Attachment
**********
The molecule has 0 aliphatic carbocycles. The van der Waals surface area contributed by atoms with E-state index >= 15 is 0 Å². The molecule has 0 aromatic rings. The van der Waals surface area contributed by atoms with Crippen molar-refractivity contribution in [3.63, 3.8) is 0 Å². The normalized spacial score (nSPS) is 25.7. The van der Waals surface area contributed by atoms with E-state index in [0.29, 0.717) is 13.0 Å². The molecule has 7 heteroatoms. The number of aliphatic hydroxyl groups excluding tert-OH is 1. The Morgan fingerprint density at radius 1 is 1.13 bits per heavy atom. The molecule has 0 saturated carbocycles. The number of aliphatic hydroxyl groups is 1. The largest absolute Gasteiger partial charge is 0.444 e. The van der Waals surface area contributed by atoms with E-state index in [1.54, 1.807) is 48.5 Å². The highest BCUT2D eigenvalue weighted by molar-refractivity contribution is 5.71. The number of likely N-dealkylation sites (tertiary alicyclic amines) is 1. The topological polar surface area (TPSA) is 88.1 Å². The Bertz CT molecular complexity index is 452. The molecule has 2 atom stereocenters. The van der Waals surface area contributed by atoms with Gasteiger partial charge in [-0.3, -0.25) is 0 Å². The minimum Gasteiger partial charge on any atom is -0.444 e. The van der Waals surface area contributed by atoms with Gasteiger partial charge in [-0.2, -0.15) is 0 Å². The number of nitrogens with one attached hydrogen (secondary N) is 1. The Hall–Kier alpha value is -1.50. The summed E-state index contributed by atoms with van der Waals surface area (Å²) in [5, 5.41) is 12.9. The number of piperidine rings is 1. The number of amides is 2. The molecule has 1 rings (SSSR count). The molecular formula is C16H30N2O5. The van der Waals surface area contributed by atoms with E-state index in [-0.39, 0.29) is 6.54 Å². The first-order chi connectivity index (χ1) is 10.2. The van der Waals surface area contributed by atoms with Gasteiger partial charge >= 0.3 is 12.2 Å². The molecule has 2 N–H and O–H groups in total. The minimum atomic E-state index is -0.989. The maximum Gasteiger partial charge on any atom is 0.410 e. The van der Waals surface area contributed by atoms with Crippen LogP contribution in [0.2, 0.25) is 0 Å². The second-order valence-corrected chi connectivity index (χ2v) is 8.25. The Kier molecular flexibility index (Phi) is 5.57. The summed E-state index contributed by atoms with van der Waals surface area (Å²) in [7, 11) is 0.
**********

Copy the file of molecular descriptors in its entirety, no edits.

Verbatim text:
The molecule has 0 aliphatic carbocycles. The van der Waals surface area contributed by atoms with E-state index >= 15 is 0 Å². The molecule has 0 aromatic rings. The van der Waals surface area contributed by atoms with Crippen molar-refractivity contribution in [3.63, 3.8) is 0 Å². The normalized spacial score (nSPS) is 25.7. The van der Waals surface area contributed by atoms with E-state index in [0.29, 0.717) is 13.0 Å². The molecule has 7 heteroatoms. The number of aliphatic hydroxyl groups excluding tert-OH is 1. The Morgan fingerprint density at radius 1 is 1.13 bits per heavy atom. The molecule has 0 saturated carbocycles. The number of aliphatic hydroxyl groups is 1. The largest absolute Gasteiger partial charge is 0.444 e. The van der Waals surface area contributed by atoms with E-state index in [1.54, 1.807) is 48.5 Å². The highest BCUT2D eigenvalue weighted by molar-refractivity contribution is 5.71. The number of likely N-dealkylation sites (tertiary alicyclic amines) is 1. The topological polar surface area (TPSA) is 88.1 Å². The Bertz CT molecular complexity index is 452. The molecule has 2 atom stereocenters. The van der Waals surface area contributed by atoms with Gasteiger partial charge in [-0.3, -0.25) is 0 Å². The minimum Gasteiger partial charge on any atom is -0.444 e. The van der Waals surface area contributed by atoms with Gasteiger partial charge in [-0.2, -0.15) is 0 Å². The number of nitrogens with one attached hydrogen (secondary N) is 1. The Hall–Kier alpha value is -1.50. The summed E-state index contributed by atoms with van der Waals surface area (Å²) in [5, 5.41) is 12.9. The number of piperidine rings is 1. The number of amides is 2. The molecule has 1 rings (SSSR count). The molecular formula is C16H30N2O5. The van der Waals surface area contributed by atoms with E-state index in [-0.39, 0.29) is 6.54 Å². The first-order chi connectivity index (χ1) is 10.2. The van der Waals surface area contributed by atoms with Gasteiger partial charge >= 0.3 is 12.2 Å². The molecule has 2 N–H and O–H groups in total. The minimum atomic E-state index is -0.989. The maximum Gasteiger partial charge on any atom is 0.410 e. The van der Waals surface area contributed by atoms with Crippen LogP contribution in [0.2, 0.25) is 0 Å². The second-order valence-corrected chi connectivity index (χ2v) is 8.25. The Kier molecular flexibility index (Phi) is 5.57. The summed E-state index contributed by atoms with van der Waals surface area (Å²) in [7, 11) is 0.